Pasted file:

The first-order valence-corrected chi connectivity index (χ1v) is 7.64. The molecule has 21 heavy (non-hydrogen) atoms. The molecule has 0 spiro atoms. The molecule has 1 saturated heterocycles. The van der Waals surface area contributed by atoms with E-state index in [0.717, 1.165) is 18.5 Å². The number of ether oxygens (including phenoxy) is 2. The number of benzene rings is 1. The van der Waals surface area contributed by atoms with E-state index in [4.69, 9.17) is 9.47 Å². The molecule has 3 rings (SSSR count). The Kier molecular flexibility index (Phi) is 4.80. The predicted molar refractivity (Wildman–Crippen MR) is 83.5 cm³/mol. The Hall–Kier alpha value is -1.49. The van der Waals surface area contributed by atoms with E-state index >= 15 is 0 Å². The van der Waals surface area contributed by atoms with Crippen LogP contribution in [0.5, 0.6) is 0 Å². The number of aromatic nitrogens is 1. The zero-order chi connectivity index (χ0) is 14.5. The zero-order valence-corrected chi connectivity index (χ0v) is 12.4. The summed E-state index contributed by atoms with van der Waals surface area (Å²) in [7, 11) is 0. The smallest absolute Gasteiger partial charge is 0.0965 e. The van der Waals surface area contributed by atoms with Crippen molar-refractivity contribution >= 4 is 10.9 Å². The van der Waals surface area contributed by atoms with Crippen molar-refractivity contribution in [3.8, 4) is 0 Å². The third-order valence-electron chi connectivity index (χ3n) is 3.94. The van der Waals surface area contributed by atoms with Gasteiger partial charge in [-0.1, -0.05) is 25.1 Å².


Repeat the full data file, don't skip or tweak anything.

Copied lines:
The first-order valence-corrected chi connectivity index (χ1v) is 7.64. The molecule has 21 heavy (non-hydrogen) atoms. The molecule has 0 spiro atoms. The molecule has 1 saturated heterocycles. The van der Waals surface area contributed by atoms with E-state index in [0.717, 1.165) is 18.5 Å². The number of ether oxygens (including phenoxy) is 2. The number of benzene rings is 1. The van der Waals surface area contributed by atoms with E-state index in [4.69, 9.17) is 9.47 Å². The molecule has 3 rings (SSSR count). The Kier molecular flexibility index (Phi) is 4.80. The predicted molar refractivity (Wildman–Crippen MR) is 83.5 cm³/mol. The Hall–Kier alpha value is -1.49. The van der Waals surface area contributed by atoms with E-state index >= 15 is 0 Å². The van der Waals surface area contributed by atoms with Crippen LogP contribution in [0.5, 0.6) is 0 Å². The number of aromatic nitrogens is 1. The zero-order chi connectivity index (χ0) is 14.5. The zero-order valence-corrected chi connectivity index (χ0v) is 12.4. The summed E-state index contributed by atoms with van der Waals surface area (Å²) in [7, 11) is 0. The smallest absolute Gasteiger partial charge is 0.0965 e. The van der Waals surface area contributed by atoms with Crippen molar-refractivity contribution >= 4 is 10.9 Å². The van der Waals surface area contributed by atoms with Crippen molar-refractivity contribution in [3.8, 4) is 0 Å². The third-order valence-electron chi connectivity index (χ3n) is 3.94. The van der Waals surface area contributed by atoms with Gasteiger partial charge in [-0.1, -0.05) is 25.1 Å².